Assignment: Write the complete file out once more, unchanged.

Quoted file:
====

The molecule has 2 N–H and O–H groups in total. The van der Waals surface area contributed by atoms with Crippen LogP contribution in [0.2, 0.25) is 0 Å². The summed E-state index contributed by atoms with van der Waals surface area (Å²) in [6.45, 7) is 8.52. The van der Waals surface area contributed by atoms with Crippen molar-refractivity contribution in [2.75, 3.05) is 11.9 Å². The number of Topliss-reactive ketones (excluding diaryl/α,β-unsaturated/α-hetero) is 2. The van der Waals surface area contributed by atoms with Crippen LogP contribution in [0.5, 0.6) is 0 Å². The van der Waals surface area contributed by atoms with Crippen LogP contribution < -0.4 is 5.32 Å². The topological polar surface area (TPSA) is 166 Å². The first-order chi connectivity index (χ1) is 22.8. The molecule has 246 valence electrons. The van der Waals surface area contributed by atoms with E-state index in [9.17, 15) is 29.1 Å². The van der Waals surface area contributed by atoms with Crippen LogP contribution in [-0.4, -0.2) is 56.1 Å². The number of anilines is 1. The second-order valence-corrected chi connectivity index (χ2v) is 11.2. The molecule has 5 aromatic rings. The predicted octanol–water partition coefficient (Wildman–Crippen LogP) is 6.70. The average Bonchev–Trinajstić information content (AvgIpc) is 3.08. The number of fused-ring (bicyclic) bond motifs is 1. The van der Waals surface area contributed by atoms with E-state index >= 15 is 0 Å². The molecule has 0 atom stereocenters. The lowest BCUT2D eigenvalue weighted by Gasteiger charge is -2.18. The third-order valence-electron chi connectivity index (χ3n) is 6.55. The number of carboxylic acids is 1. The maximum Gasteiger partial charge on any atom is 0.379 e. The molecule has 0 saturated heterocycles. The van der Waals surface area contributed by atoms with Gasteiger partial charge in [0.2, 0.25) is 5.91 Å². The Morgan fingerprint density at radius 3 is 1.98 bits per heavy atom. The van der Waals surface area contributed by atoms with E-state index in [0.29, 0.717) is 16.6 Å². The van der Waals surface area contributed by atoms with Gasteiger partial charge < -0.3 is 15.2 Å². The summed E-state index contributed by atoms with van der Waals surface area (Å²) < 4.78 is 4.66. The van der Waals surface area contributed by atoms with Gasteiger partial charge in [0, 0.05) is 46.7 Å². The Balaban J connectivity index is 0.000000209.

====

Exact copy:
The molecule has 2 N–H and O–H groups in total. The van der Waals surface area contributed by atoms with Crippen LogP contribution in [0.2, 0.25) is 0 Å². The summed E-state index contributed by atoms with van der Waals surface area (Å²) in [6.45, 7) is 8.52. The van der Waals surface area contributed by atoms with Crippen molar-refractivity contribution in [2.75, 3.05) is 11.9 Å². The number of Topliss-reactive ketones (excluding diaryl/α,β-unsaturated/α-hetero) is 2. The van der Waals surface area contributed by atoms with Crippen LogP contribution in [0.5, 0.6) is 0 Å². The van der Waals surface area contributed by atoms with Crippen LogP contribution < -0.4 is 5.32 Å². The topological polar surface area (TPSA) is 166 Å². The first-order chi connectivity index (χ1) is 22.8. The molecule has 246 valence electrons. The van der Waals surface area contributed by atoms with E-state index in [9.17, 15) is 29.1 Å². The van der Waals surface area contributed by atoms with Crippen LogP contribution in [-0.4, -0.2) is 56.1 Å². The number of anilines is 1. The second-order valence-corrected chi connectivity index (χ2v) is 11.2. The molecule has 5 aromatic rings. The predicted octanol–water partition coefficient (Wildman–Crippen LogP) is 6.70. The average Bonchev–Trinajstić information content (AvgIpc) is 3.08. The number of fused-ring (bicyclic) bond motifs is 1. The van der Waals surface area contributed by atoms with E-state index >= 15 is 0 Å². The molecule has 0 atom stereocenters. The lowest BCUT2D eigenvalue weighted by Gasteiger charge is -2.18. The third-order valence-electron chi connectivity index (χ3n) is 6.55. The number of carboxylic acids is 1. The maximum Gasteiger partial charge on any atom is 0.379 e. The molecule has 0 saturated heterocycles. The van der Waals surface area contributed by atoms with Gasteiger partial charge in [0.2, 0.25) is 5.91 Å². The Morgan fingerprint density at radius 3 is 1.98 bits per heavy atom. The van der Waals surface area contributed by atoms with E-state index in [0.29, 0.717) is 16.6 Å². The van der Waals surface area contributed by atoms with Gasteiger partial charge < -0.3 is 15.2 Å². The summed E-state index contributed by atoms with van der Waals surface area (Å²) < 4.78 is 4.66. The van der Waals surface area contributed by atoms with Gasteiger partial charge in [0, 0.05) is 46.7 Å². The Balaban J connectivity index is 0.000000209.